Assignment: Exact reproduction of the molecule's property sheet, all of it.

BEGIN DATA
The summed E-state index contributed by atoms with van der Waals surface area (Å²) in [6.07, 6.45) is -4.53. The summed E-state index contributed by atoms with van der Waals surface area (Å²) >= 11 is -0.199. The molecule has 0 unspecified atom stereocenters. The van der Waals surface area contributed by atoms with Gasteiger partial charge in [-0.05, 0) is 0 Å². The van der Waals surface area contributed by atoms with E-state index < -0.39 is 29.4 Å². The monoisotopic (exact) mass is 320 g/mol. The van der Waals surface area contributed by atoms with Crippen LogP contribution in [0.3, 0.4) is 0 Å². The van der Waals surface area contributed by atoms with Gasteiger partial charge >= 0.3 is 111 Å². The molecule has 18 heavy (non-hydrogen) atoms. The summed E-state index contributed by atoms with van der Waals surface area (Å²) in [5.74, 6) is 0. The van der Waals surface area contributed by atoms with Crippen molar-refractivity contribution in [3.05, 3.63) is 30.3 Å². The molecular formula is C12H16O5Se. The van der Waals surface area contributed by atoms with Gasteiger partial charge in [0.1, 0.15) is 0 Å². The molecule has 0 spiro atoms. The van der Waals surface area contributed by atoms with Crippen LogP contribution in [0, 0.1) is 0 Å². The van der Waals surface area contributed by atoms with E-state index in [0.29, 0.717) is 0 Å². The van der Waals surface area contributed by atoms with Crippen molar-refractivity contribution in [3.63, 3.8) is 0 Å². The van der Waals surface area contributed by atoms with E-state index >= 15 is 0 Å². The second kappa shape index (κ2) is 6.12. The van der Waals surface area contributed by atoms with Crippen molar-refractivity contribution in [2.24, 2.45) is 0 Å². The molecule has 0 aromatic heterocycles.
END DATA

The summed E-state index contributed by atoms with van der Waals surface area (Å²) in [6.07, 6.45) is -4.53. The summed E-state index contributed by atoms with van der Waals surface area (Å²) >= 11 is -0.199. The molecule has 0 unspecified atom stereocenters. The van der Waals surface area contributed by atoms with Gasteiger partial charge in [-0.05, 0) is 0 Å². The van der Waals surface area contributed by atoms with E-state index < -0.39 is 29.4 Å². The monoisotopic (exact) mass is 320 g/mol. The van der Waals surface area contributed by atoms with Crippen LogP contribution in [0.3, 0.4) is 0 Å². The van der Waals surface area contributed by atoms with Gasteiger partial charge >= 0.3 is 111 Å². The molecule has 18 heavy (non-hydrogen) atoms. The summed E-state index contributed by atoms with van der Waals surface area (Å²) in [5.74, 6) is 0. The van der Waals surface area contributed by atoms with Crippen molar-refractivity contribution in [3.05, 3.63) is 30.3 Å². The molecular formula is C12H16O5Se. The van der Waals surface area contributed by atoms with Gasteiger partial charge in [0.1, 0.15) is 0 Å². The molecule has 0 spiro atoms. The van der Waals surface area contributed by atoms with Crippen LogP contribution in [0, 0.1) is 0 Å². The van der Waals surface area contributed by atoms with E-state index in [0.29, 0.717) is 0 Å². The van der Waals surface area contributed by atoms with Crippen molar-refractivity contribution in [3.63, 3.8) is 0 Å². The van der Waals surface area contributed by atoms with E-state index >= 15 is 0 Å². The second kappa shape index (κ2) is 6.12. The van der Waals surface area contributed by atoms with Crippen molar-refractivity contribution in [2.24, 2.45) is 0 Å². The molecule has 0 aromatic heterocycles.